4. Lateral Raises With Kettlebells

Take your standard dumbbell lateral raises to a new level. Using kettlebells will add an extra challenge for your forearms and shoulder stabilizers since you really need to control each rep's weight, which isn't directly in your palms. It is important to focus on squeezing the deltoids instead of allowing momentum to take over the movement.

Lateral raises with kettlebells, deltoid exercises

Lateral Raises With Kettlebells


  1. Grab a pair of kettlebells and hold them at your sides.
  2. With your elbows slightly bent and your wrists locked, lift each kettlebell up and out to the side until your arms are parallel to the ground. Turn your thumbs down at the peak contraction to better target your side delts.
  3. Pause for a second and slowly lower back to starting position.

Advanced variation: Perform this with the weight hanging directly underneath the handle and go heavier.

5. Neutral-Grip Sternum Chin-Up

If you've never performed this version of a chin-up, you're missing out. Give it a shot. Not only does it hit your lats and rear delts harder than a traditional chin-up, it also blasts your core.

Neutral-Grip Sternum Chin-Up

Neutral-Grip Sternum Chin-Up


  1. Start with a neutral grip on the chin-up bars. Pull your shoulder blades together and drive yourself up until your chest reaches the bar.
  2. Keep your chest and shoulders open as you pull yourself up. Focuson the rear delt squeeze at the peak contraction. At the top of the move, your body should be at a 45 degree angle from the ground.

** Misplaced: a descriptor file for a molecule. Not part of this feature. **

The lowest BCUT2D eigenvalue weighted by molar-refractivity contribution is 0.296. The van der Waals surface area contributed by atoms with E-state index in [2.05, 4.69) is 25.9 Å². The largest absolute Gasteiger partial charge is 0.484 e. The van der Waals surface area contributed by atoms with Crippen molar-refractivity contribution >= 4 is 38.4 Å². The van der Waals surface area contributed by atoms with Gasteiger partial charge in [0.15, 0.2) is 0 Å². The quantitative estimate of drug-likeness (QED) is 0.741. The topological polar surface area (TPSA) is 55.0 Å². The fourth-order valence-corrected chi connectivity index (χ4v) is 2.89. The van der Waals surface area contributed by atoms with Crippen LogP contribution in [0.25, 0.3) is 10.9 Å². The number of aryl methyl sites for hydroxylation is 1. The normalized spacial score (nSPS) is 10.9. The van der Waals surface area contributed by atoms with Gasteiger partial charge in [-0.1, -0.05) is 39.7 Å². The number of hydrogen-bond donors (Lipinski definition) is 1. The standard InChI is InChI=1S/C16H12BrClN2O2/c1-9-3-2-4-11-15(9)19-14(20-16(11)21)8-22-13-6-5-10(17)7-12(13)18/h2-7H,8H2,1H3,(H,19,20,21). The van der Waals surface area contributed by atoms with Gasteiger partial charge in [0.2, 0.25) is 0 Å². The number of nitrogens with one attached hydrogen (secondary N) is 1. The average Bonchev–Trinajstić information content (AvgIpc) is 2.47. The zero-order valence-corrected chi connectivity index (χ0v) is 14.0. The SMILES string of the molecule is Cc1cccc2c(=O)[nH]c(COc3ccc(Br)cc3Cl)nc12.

3. Brace your entire body as you slowly lower yourself back to the starting position with your torso upright.
  4. Potau JM, et al. Quantitative Analysis of the Deltoid and Rotator Cuff Muscles in Humans and Great Apes. Int J Primatol 2009; 30:697-708.
  5. Saeterbakken AH and Fimland MS. Effects of body position and loading modality on muscle activity and strength in shoulder presses. J Strength Cond Res; 2013 Jul;27(7):1824-31.
  6. Paoli A, et al. Influence of different ranges of motion on selective recruitment of shoulder muscles in the sitting military press: an electromyographic study. J Strength Cond Res; 2010 Jun;24(6):1578-83.
  7. Schoenfeld B, et al. Effect of hand position on EMG activity of the posterior shoulder musculature during a horizontal abduction exercise. J Strength Cond Res; 2013 Jan 8. [Epub ahead of print]

About the Author

Alex Savva

Alex Savva

Alex Savva is a sought-after strength and conditioning expert, founder of CircuitFIT, co-founder of Pharmafreak and much more.

View all articles by this author